Charity begins at home for new boss

By David Porter

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Tony Gill says his main task is to keep the trust working with the community. Photo / Stephen Parker
Tony Gill says his main task is to keep the trust working with the community. Photo / Stephen Parker

Tony Gill's appointment as Rotorua Energy Charitable Trust's new manager has allowed him to reconnect with family and friends in the city where his parents still live.

Mr Gill was born in Wellington, but brought up from the age of 5 in Rotorua where he attended St Mary's Primary and the former Edmund Rice College (John Paul College). His career in commercial and sponsorship management roles includes most recently spending a dozen years as national grants manager with the New Zealand Community Trust in Wellington.

"The grant manager role at a gaming trust is pretty full on," said Mr Gill, whose team handled about 400 applications a month from a range of sporting and community groups, including many from Rotorua.

"We had a very strong focus on ensuring compliance with gambling regulations along with trust policies and funding priorities. It was really good experience for what I am going to be doing now. This was a chance to come back to a place I love and take up a job I think I can do something with."

The new role has been significantly restructured from that held by former long-term chief executive Stuart Burns, whose position was disestablished when the trust decided to outsource management of the fund to Mercer Financial Services, and financial reporting and accounting to BDO.

"My role is primarily to make sure the trust stays really connected with its community.

"We've got really long-standing and passionate trustees. In an operational sense, they want anyone to be able to walk in here and have a chat about how we can make Rotorua a better place. My ability to talk to people is one of the things they have brought on board."

Trust chairman Grahame Hall said the organisation was fortunate to have Mr Gill.

"He brings with him all that experience, plus an energy and enthusiasm we're looking forward to sharing with him. He's got some fresh ideas and I think we'll see him taking the initiative on some of those ideas."

Mr Gill completed a bachelor of management studies in marketing and economics at Waikato University, and went to work as a regional sales manager for Diners Club, then the dominant credit card issuer. His territory included Rotorua and the central plateau, but after a year on the road, he moved to head office in Auckland.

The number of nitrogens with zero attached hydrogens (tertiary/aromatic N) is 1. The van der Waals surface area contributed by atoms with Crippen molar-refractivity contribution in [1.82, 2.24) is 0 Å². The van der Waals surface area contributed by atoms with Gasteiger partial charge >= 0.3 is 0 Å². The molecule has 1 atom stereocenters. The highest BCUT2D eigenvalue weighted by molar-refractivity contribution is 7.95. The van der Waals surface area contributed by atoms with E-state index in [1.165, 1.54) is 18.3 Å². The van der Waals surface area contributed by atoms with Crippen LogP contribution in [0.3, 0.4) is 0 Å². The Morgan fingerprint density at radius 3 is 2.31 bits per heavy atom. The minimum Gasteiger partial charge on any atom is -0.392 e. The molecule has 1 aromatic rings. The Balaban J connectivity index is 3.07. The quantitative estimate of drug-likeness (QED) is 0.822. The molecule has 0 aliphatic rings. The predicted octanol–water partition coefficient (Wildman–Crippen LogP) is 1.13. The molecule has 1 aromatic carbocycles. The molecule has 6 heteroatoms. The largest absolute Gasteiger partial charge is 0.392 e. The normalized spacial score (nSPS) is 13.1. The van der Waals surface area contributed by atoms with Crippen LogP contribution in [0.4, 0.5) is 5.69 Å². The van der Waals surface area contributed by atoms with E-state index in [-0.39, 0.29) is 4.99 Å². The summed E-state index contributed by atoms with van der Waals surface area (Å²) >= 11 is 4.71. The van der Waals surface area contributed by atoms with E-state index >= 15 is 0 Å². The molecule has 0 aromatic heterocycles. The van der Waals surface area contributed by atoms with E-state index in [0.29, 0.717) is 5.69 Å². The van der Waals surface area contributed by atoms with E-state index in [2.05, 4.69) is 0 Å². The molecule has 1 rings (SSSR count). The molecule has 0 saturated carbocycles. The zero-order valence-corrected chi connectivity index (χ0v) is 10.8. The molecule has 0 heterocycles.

In 1987 he joined Trust Bank in Waikato as an assistant marketing manager, becoming marketing manager after a couple of years and staying on until the bank was acquired and merged with Westpac in the 1990s.

Although most of the Trust Bank marketing manager positions were disestablished, he kept his role looking after the top half of the North Island (with the exception of central Auckland). He then became sponsorship manager for Westpac Trust, based in Hamilton and in 2001 responded to a company request to relocate to the head office in Wellington.

"But within 12 months they moved the head office to Auckland."

Mr Gill and his family decided to stay on in Wellington and he initially took a 12-month contract working with CCS Disability Action (the former Crippled Children's Society).

Then he was shoulder-tapped by the NZ Community Trust to become national grants manager, and stayed in the role for almost 12 years before taking up his new role in Rotorua last month.

The Rotorua Energy Charitable Trust was set up in 1994 when it received 51 per cent of the shares resulting from the corporatisation of the Rotorua Electricity Company. The fund size has grown from $32 million to $150 million, with more than $100 million in grants passed back to the community.

Mr Gill said a key lesson from his years at the gaming trust, where his team was responsible for about $40 million in grants annually, was the need for probity.

"You needed to have the processes to make sure you were transparent and making the right decisions in terms of what the act would allow you to do," he said.

"And you had to be fair and reasonable, which meant having systems in place so that all grant applicants had a good opportunity to make their case. I'm bringing to Rotorua Trust the discipline of working in that environment for such a long time. We have good processes here, but there's a chance we can do things even better."

Tony Gill:

* Role: Manager, Rotorua Energy Charitable Trust

* Born: Wellington, New Zealand

* Age: 55

* First job: Sales manager

* Recently read: The Girl in the Spider's Web by David Lagercrantz

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